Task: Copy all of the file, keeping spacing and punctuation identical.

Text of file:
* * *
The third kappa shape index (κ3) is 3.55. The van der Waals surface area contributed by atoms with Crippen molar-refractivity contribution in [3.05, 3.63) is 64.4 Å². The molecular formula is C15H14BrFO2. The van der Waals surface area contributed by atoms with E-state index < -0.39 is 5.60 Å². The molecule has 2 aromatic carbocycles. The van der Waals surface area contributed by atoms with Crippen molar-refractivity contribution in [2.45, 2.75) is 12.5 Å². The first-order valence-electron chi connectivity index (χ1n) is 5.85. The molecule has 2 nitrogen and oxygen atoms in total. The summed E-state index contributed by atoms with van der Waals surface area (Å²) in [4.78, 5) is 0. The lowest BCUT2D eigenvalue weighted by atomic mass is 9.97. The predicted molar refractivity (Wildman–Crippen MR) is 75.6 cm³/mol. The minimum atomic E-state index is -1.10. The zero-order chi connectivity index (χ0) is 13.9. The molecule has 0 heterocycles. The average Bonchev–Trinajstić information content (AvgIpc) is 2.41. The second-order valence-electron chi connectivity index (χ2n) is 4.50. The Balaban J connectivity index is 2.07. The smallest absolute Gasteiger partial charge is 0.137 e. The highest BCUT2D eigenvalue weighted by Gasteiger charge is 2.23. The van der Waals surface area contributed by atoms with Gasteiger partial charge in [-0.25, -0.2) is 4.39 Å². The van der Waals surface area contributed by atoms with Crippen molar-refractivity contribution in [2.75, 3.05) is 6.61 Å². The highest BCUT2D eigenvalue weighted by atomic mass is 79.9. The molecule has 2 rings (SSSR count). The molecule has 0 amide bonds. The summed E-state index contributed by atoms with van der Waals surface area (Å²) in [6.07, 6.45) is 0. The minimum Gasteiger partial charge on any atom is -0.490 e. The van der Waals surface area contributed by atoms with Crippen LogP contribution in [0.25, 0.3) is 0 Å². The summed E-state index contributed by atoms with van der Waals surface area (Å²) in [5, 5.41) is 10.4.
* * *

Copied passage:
The third kappa shape index (κ3) is 3.55. The van der Waals surface area contributed by atoms with Crippen molar-refractivity contribution in [3.05, 3.63) is 64.4 Å². The molecular formula is C15H14BrFO2. The van der Waals surface area contributed by atoms with E-state index < -0.39 is 5.60 Å². The molecule has 2 aromatic carbocycles. The van der Waals surface area contributed by atoms with Crippen molar-refractivity contribution in [2.45, 2.75) is 12.5 Å². The first-order valence-electron chi connectivity index (χ1n) is 5.85. The molecule has 2 nitrogen and oxygen atoms in total. The summed E-state index contributed by atoms with van der Waals surface area (Å²) in [4.78, 5) is 0. The lowest BCUT2D eigenvalue weighted by atomic mass is 9.97. The predicted molar refractivity (Wildman–Crippen MR) is 75.6 cm³/mol. The minimum atomic E-state index is -1.10. The zero-order chi connectivity index (χ0) is 13.9. The molecule has 0 heterocycles. The average Bonchev–Trinajstić information content (AvgIpc) is 2.41. The second-order valence-electron chi connectivity index (χ2n) is 4.50. The Balaban J connectivity index is 2.07. The smallest absolute Gasteiger partial charge is 0.137 e. The highest BCUT2D eigenvalue weighted by Gasteiger charge is 2.23. The van der Waals surface area contributed by atoms with Gasteiger partial charge in [-0.25, -0.2) is 4.39 Å². The van der Waals surface area contributed by atoms with Crippen molar-refractivity contribution in [2.75, 3.05) is 6.61 Å². The highest BCUT2D eigenvalue weighted by atomic mass is 79.9. The molecule has 2 rings (SSSR count). The molecule has 0 amide bonds. The summed E-state index contributed by atoms with van der Waals surface area (Å²) in [6.07, 6.45) is 0. The minimum Gasteiger partial charge on any atom is -0.490 e. The van der Waals surface area contributed by atoms with Crippen LogP contribution in [0.25, 0.3) is 0 Å². The summed E-state index contributed by atoms with van der Waals surface area (Å²) in [5, 5.41) is 10.4.